Dehradun: For an eight-month-old dog, Thenga behaves extraordinarily well: He greets visitors with a ‘namaste’, sits politely, and doesn’t make a sound unless asked to. Thenga doesn’t know it, but he achieves far more than just coming off as well-behaved — he’s subverted the belief that decrees his kind incapable of discipline.
Thenga is a mongrel, or an Indian pariah dog — the first to be officially recruited by the Uttarakhand government to help police detect explosives and narcotics and track missing persons. Traditionally, the elite dog squad is reserved for Western breeds like the Labrador or the German Shepherd.
“We brought him to the training centre as an experiment, but he’s exceeded everyone’s expectations by miles,” said Kamlesh Pant, chief of Uttarakhand’s bomb detection and dog squad. “He’s performing much better than the other dogs in training.”
Thenga is tall and skinny, with a face that loosely resembles a Labrador’s, and two extra toes. Pant says Thenga’s long, thin frame helps with his performance — for every one hoop that a Labrador or a German Shepherd jumps through, Thenga glides through three.
“The other dogs can jump about four feet high, but Thenga has no difficulty doing five feet,” said Ram Dutt Pandey, Thenga’s main handler. “We don’t give him any special treatment — he’s just naturally more agile.”
Pant, along with Inspector General Sanjay Gunjayal, decided to train Thenga after Pant’s daughter brought him home from the streets. Thenga’s food and maintenance was paid for by Pant and Gunjayal until the State Disaster Response Force (a unit derived from the police and other essential services), impressed by his performance, also decided to recruit him as a rescue dog.
“After his training, he will be tasked with tracking missing persons as well as rescuing people in disaster situations. His trainers will have to move with him,” said Pant.
A master at tracking
Each dog has two trainers — a main handler and an assistant — who must be with the animal from the time they are recruited, at about 5 months old, until their death. Police dogs spend the first year of their lives with their main handlers, until they are well acquainted with the hand that feeds them. As for the trainers, they must volunteer and be prepared to take on a 12-to-13-year responsibility.
Thenga is Pandey’s first pariah dog, and when the opportunity to train him presented itself, he couldn’t resist the challenge. “Mr Pant asked me if I would be able to train him, and I said, absolutely,” Pandey said.
Police dogs are trained for three different purposes — tracking missing persons, sniffing for explosives, and detecting narcotics. Each requires a three-month basic training, but tracking is the most gruelling, with an additional six-month course.
Thenga was chosen to track because, what the other dogs took months to master, he learned in 20 days.
“It was shocking. He picked up the basic tracking exercise faster than I’ve ever seen,” said Pandey.
Pandey was himself trained at the National Training Centre for Dogs (NTCD) in Gwalior, Madhya Pradesh, under the Border Security Force. His assistant, Prem Ballabh, was also trained there, and both joined the Uttarakhand Police in 2002.
Ballabh and Pandey say the police relies heavily on dogs when it comes to tracking people and explosives. The NCTD has trained over 3,499 dogs since it was established in 1970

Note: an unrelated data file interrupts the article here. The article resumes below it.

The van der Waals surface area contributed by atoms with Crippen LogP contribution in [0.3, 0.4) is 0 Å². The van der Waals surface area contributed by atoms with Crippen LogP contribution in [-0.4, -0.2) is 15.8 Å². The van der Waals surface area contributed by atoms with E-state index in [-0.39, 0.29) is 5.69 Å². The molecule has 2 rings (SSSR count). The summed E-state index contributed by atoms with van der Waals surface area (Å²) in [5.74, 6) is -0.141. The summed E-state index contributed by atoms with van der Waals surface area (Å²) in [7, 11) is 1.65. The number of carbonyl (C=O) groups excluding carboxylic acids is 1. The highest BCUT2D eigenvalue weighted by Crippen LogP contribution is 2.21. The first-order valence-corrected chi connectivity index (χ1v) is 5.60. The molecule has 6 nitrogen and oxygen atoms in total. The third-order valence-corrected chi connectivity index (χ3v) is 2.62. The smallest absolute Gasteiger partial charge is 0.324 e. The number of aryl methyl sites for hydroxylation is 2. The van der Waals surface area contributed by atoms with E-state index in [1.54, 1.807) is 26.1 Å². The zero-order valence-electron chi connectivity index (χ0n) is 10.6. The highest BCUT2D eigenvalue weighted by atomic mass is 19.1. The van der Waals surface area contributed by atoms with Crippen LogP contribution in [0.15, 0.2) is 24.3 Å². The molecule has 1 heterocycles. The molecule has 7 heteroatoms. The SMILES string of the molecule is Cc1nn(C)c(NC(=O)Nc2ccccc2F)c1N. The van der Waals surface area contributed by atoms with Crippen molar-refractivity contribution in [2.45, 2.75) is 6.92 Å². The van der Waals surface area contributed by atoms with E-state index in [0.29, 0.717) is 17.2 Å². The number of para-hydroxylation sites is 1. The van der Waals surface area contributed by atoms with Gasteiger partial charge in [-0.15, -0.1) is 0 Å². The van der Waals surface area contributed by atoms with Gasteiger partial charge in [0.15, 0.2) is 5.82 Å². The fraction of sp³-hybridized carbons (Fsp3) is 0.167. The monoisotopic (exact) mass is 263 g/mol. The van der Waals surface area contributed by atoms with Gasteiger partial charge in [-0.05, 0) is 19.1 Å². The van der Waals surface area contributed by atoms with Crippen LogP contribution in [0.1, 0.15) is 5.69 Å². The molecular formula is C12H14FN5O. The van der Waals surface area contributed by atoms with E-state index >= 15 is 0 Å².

“There’s a machine that can detect explosives, but they cost some Rs 16 to 20 lakh and they’re efficient about 60 per cent of the time. There’s no machine to find people on the run — only dogs can do that with speed. And a dog like Thenga was free!” said Pant.
Why pariahs are a gamble
Apart from Labradors and German Shepherds, the Army and police also rely on the Belgian Malinois, the Cocker Spaniel, and the Doberman Pinscher — all of which are expensive, ranging from Rs 30,000 to Rs 1 lakh per dog.
Only breeders approved by the Kennel Club of India and Animal Welfare Board are considered for recruitment by the forces. Pant said prior to a dog’s selection, trainers look at least four generations of the dogs’ family trees to ensure that they possesses the traits most suitable for sniffing.
Thenga’s induction, in comparison, was a complete gamble.
“Bred dogs are genetically predisposed to do what we want out of them. The Malinois, for example, is naturally predisposed to using its mouth, which makes it appropriate for tracking and guarding,” said Shirin Merchant, a professional canine trainer and behaviourist.
“Sometimes knowing the breed and parentage of the dog can help us predict the outcomes of the dog’s training and temperament. Through that, the chances of the dog failing in that work are much lower. Working with a dog we know nothing about could require more time, money, and effort to train, because they’re not predisposed to that work,” Merchant added.
DIG M.L. Ravindra, who leads the Central Reserve Police Force’s Dog Breeding and Training School in Bengaluru, said the forces have relied on pariah dogs informally for years, but that their formal induction may not be so smooth.
“This isn’t the first time a street dog is being used in the forces — there are cases in West Bengal and Bihar as well. The results have varied across each case. If we begin to recruit pariahs, we would have to come up with a set of standards,” Ravindra said.
Pant, however, is certain that the Uttarakhand Police will recruit more street dogs to fight crime.
“They certainly should be recruited on a larger scale. Thenga has proven that they are more than capable of it, and we will repeat this experiment again,” he said.